Dreamforce 2018 - How Trailhead puts Salesforce admins at the heart of its future

Phil Wainewright Profile picture for user pwainewright September 27, 2018
With its quirky hiking park iconography, Trailhead reaches out to a new generation of Salesforce admins and developers to stave off a looming skills crisis

Dreamforce 2018 Trailhead park 370px by @philww
Three years ago, it became evident that Salesforce was facing a skills crisis. At the time, it seemed the only solution was a massive expansion in its partner ecosystem. But Salesforce had another plan up its sleeve  —  a plan that would see its annual Dreamforce conference turned into a massive, make-believe hiking park, all to promote a new interactive skills development platform called Trailhead.

Rip Gerber, CMO of Salesforce ISV partner Vlocity and a 20-year CRM industry veteran, recalls his bewilderment two years ago when he arrived at Dreamforce 2016 to see model goats grazing amidst artificial grass and tree stumps, promoting the new Trailhead theme. It wasn't what he was used to seeing at a business technology conference, he says:

At first I didn’t understand why they were doing it. Goats at Dreamforce? Then I got it. They’re not targeting big enterprise CIOs or the rest of the software industry. They’re targeting the next generation, the millennials. That’s where they’re going to find the millions they need to deliver this.

At this year's Dreamforce, the quirky Trailhead iconography dominates the sprawling event campus, welcoming the army of Trailblazers — Salesforce's name for those who accumulate Trailhead badges as they journey through the online learning program. It all marks a huge change from just a few years ago, when Salesforce seemed to be relying on its traditional SI partners stepping up to fill the skills gap.

Would partner growth be enough?

Research that Salesforce had first commissioned from IDC in 2015 indicated the scale of the challenge it faced. This found that its systems integrators alone generated $20 billion in annual revenues, at a time when the vendor's own revenues were barely a third of that figure. To sustain its own meteoric growth, it would need the SI channel to grow even faster, as Tyler Prince, then EVP alliances and go-to-market innovation, told the 2016 partner keynote:

We’re going to need [by 2020] ten times the number of consultants we have in the market today.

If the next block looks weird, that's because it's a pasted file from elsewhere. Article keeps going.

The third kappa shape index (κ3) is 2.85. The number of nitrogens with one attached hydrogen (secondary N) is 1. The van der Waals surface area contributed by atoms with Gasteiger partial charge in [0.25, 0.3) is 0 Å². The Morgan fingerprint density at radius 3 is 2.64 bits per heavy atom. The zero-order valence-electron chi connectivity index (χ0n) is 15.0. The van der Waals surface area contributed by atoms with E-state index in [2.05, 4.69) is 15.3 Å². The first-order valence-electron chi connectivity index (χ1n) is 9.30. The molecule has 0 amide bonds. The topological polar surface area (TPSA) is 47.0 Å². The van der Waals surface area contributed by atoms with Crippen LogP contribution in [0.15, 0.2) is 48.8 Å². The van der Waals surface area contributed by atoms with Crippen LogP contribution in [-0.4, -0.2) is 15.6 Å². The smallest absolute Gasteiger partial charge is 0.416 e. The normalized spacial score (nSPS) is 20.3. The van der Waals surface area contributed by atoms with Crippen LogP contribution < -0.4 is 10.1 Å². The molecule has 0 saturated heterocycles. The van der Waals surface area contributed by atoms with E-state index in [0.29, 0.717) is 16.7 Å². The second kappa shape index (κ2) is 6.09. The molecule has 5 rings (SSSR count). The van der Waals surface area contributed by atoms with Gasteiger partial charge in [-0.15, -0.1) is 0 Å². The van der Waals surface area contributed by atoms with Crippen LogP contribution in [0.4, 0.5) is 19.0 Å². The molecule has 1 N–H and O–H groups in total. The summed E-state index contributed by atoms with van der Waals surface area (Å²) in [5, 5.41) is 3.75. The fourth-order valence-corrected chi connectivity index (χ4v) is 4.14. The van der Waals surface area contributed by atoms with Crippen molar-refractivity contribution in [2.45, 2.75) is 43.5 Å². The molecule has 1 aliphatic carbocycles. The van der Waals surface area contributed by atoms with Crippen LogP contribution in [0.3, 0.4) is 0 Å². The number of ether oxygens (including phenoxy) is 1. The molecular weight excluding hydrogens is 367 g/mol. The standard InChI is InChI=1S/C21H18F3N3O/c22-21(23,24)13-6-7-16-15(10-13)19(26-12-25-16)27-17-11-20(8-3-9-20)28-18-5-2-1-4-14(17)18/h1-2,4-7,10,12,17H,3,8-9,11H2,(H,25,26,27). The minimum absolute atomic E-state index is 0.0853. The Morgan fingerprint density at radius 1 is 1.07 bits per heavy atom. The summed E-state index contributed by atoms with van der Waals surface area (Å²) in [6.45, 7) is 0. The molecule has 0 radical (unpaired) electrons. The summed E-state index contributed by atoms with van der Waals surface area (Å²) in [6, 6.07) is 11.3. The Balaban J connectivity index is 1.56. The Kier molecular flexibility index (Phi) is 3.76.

At the time, it seemed those extra bodies would have to come mainly through SI staffers repurposing their existing skills in traditional IT products to the Salesforce environment. Salesforce was also working with universities to acquaint a new generation of developers with its platform. And finally there was the newly launched Trailhead, through which people could manage their own learning on the Salesforce platform — but at the time, it wasn't clear how much impact this would have.

Today it's all about admins on Trailhead

Fast forward two years to 2018, and the entire picture has changed. Whereas partners had been visibly courted back in 2015, today the focus is all about getting admins and developers to train themselves up using Trailhead. The Salesforce admin keynote, led by Salesforce co-founder Parker Harris, is bigger than ever. And with initiatives such as Customer 360 and the introduction of new low-code tools, Salesforce is increasingly using prepackaged automation to hand over tasks to admins that previously could only be done by developers or SIs.

Salesforce still faces a skills crisis, but the success of Trailhead in appealing directly to a new cohort of recruits to the platform has given it breathing space that it didn’t have two years ago. The race is on now to grow the community of Trailblazers at the same time as expanding the scope of prepackaged automation to allow them to take on more tasks that used to be the preserve of specialist IT professionals.

Demand for talent still outstrips supply

That doesn’t mean demand’s going to fall off any time soon for the services of the SI ecosystem. Research commissioned by 10k Advisors, which specializes in connecting Salesforce professionals with projects in need of their skills, finds that demand for Salesforce talent still vastly exceeds supply:

In North America, openings for Salesforce Developer jobs outpace available talent by more than 4:1 and Technical Architect jobs outpace available talent by an astounding 10:1.

Global demand for Salesforce administrators also outruns supply, by a margin of 70%, the research finds. And administrator skills are essential, even for developers, as Hamm tells me:

Developers need experience of the administrator role so they understand how configuration works in the Salesforce environment. We find that if developers don’t have that background, they code more than they need to, which makes projects less effective.

My take

What Trailhead does is provide a new route that simply didn't exist four years ago for developing those much-needed skills . In the war for talent, it's turned out to have been a masterstroke. As Vlocity's Gerber points out, the Trailhead branding bypasses the older set and appeals to a new generation that doesn't share their preconceived notions of how technology should work. With Trailhead, Salesforce has reached over the heads of the established industry and gone direct to the new generation of admins and developers that will shape its future.

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